Admissions tutors have hit out at proposals to conceal the other institutions to which a potential student has applied, writes Alison Goddard.
Under pressure from schools, the Universities and Colleges Admissions Service has proposed that admissions tutors should no longer be able to see an applicant's other choices.
Schools have long believed that universities and colleges discriminate against applicants on the basis of the other universities to which they have applied.
They say students who do not achieve the necessary grades for their first choice would be penalised if admissions tutors were not given full information on the firm and insurance offers they hold.
Laura Kishore, senior assistant registrar for admissions at the University of Reading, said: "There can be positive benefits if universities can see the other choices an applicant has made. For example, if we are the insurance choice, we cannot move until the institution holding the firm choice has made a decision. If we know the institution, we can hurry along the decision."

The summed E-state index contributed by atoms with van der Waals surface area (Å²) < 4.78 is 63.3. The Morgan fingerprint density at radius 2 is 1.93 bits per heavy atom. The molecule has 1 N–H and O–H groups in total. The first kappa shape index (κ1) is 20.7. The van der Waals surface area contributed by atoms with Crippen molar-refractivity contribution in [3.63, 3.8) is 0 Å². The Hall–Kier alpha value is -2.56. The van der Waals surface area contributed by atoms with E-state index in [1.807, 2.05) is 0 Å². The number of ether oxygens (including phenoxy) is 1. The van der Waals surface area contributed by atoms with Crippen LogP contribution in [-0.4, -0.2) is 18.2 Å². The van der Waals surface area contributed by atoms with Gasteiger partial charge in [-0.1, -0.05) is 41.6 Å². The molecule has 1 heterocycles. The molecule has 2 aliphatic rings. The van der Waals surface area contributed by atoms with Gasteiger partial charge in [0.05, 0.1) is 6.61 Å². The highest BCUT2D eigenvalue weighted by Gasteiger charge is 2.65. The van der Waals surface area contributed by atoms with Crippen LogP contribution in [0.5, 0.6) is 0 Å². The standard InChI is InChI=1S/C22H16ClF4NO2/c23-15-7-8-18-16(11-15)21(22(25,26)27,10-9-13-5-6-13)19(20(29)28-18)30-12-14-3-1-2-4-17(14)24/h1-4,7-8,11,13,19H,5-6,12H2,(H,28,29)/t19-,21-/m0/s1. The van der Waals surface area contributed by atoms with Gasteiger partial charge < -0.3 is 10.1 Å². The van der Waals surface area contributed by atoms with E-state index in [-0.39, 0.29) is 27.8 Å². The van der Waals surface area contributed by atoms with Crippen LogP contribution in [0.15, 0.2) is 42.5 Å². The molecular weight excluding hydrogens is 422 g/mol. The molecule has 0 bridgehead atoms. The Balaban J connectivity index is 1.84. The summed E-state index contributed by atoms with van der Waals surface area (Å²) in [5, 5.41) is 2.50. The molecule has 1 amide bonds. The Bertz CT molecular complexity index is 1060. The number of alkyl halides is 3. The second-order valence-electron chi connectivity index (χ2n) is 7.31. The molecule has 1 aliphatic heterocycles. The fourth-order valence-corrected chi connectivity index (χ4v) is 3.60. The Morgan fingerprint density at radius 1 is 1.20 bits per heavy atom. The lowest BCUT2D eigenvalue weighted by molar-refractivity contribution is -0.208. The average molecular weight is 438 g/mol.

Hiding the identity of the institution at which an applicant holds a firm conditional offer would also make it harder to manage student numbers, according to Ken Young, admissions officer at the University of Newcastle.
"The lists issued in June give you information on the conditional firm offer. You know what the student's predicted grades are, so you can make an educated guess as to whether they are coming to you. It is crucial that we have the information when we get penalised for under-recruiting or over-recruiting," said Mr Young.
Ms Kishore said it would also be hard to identify early where an applicant had made an inappropriate choice and should be directed to a more suitable course.
The Ucas conference in April will discuss the issue and a decision will be made at the board meeting in June. If the proposal goes ahead, it will affect applicants for entry in September 2003.